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Depression and Insomnia

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Are you depressed? Do you have insomnia? Have you ever wondered whether there is a connection between the two? Troubled sleep has been considered a hallmark of depression. At least 80% of depressed people experience insomnia. About 15% of depressed people sleep excessively, and early morning awakening has also been linked to depression. One study found that the group of people most likely to suffer from their first time of depression were those who woke up several times throughout the night but then went back to sleep (middle insomnia). Researchers are now beginning to recognize insomnia and depression as two distinct disorders interacting with one another. And when the two co-exist, addressing the insomnia may be of considerable help in accelerating the treatment of depression.

It turns out that the sleep patterns of depressed people are different from normal people. Depressed people fall quickly into REM sleep (which is when we dream); and for them, this phase of sleep is unusually long and intense. Evidently something about dreaming is important to depression but we don’t clearly know what that would be. Since REM sleep is involved with consolidating emotional memories it is possible that the intense activation of REM sleep in depressed people causes the over-consolidation of negative memories so that the depressed person is prone to remembering negative feelings and events. According to sleep researcher Michael Perlis, “There’s something wrong with the memories that depressed people are consolidating and the way that the REM system is mood-regulating.” It is also possible that since psychologists have long suggested that we work out problems in our dreams, lacking the opportunity to imagine solutions in our sleep makes it more difficult to resolve problems when we’re awake

Insomnia may even be an early warning sign of depression. Studies done by Michael Perlis have shown that insomnia seems to precede depression episodes by about 5 weeks. Sleep problems may actually set in motion several forces in the nervous system that bring on an episode of depression.

The sleep problems connected to depression might be the body’s attempt to correct itself. Apparently in some depressed people, insomnia actually has an antidepressant effect. There has been evidence that staying awake for extended periods improves the functioning of the serotonin system, and maybe the dopamine system too. Both serotonin and dopamine are neurotransmitters that have been linked to depression

It may be that insomnia may begin as the body’s attempt to enhance serotonin production and to dampen the hyper arousal created by the chronically activated stress system of depressed people. Once insomnia starts, however, people experience frustration and anxiety about falling asleep, and they do things like drinking, napping, or changing sleep patterns; which wind up perpetuating the insomnia so it becomes a problem in its own right. Insomnia leads to fatigue, irritability, memory and concentration problems, loss of interest in activities etc. Fatigue makes it difficult to function and often creates pessimism. In other words, the insomnia leads to depression. Because it disrupts the brain and is a stressor in it’s own right, sleep loss renders people even more vulnerable to depression and precipitates episodes of it. So the depression is actually secondary to the insomnia.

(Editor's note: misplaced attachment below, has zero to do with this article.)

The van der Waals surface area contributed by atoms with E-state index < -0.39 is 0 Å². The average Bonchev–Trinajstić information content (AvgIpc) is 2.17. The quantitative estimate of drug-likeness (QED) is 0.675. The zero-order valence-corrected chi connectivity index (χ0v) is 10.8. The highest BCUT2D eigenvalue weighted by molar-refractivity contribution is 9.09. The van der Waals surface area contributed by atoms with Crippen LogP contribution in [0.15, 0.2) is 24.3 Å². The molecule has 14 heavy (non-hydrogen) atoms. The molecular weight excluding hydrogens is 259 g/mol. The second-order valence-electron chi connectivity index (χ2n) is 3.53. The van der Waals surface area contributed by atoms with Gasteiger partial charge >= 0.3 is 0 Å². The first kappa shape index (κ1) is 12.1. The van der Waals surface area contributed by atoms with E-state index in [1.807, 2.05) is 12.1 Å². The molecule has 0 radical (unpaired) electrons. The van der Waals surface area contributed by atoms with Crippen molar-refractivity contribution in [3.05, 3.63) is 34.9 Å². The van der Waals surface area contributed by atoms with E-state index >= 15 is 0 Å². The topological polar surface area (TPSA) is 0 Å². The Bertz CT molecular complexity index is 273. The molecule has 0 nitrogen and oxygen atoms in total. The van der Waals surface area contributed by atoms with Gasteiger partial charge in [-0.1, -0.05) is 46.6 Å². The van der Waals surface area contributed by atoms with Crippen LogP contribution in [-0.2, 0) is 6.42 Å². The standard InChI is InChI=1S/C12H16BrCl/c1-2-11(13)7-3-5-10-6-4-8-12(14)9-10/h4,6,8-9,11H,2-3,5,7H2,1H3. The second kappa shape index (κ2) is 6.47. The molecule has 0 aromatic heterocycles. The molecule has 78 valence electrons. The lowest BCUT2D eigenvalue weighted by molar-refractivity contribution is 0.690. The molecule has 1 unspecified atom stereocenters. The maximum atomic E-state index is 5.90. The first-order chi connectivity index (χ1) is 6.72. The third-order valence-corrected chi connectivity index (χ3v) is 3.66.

The current thinking is that treating the insomnia may delay an episode of depression or at least stop it from becoming chronic. Maybe if we focus on curbing the insomnia associated with depression, then the depression will go away too. Studies done by David Morawetz, as well as others support this idea. Morawetz found that for many people who suffer from both depression and insomnia, treating the insomnia successfully without medication did indeed eliminate or significantly reduce the depression. Doctors have been noticing that often when a patient’s depression is cured, the insomnia still remains. Residual insomnia has been associated with a higher risk of relapsing into depression. It seems that when patients have major depression combined with insomnia, treating both problems individually but simultaneously may create a synergy for curing both.

According to Dr. Andrew D. Krystal, M.D., of Duke, “If you have a depression patient who has insomnia, it’s very important to treat that insomnia. If you just treat the depression, many times the insomnia doesn’t get better, and the outcome is not as good in terms of both depression and sleep.” He reported of his study, “Co-therapy led to an enhancement of the antidepressant response that was not sleep-item specific but evident across the range of depression symptoms, and affected an increasing number of aspects of depression over time for at least 10 weeks.” Dr Kumar Budur notes that “we’ve seen that when patients are treated for depression and insomnia simultaneously, the patient tends to get better faster–and they tend to stay better for a longer time.”

It seems that depression and insomnia, while being two separate disorders, do interact with each other. There does seem to be a connection between the two. The American Psychiatric Association has quoted a study in which people with insomnia were nearly 10 times more likely to have depression and over 17 times more likely to have anxiety than people without insomnia. So, if you are depressed and also have insomnia, it would be a good idea to be treated for both. Maybe once you start sleeping better, your depression will go away faster and easier.

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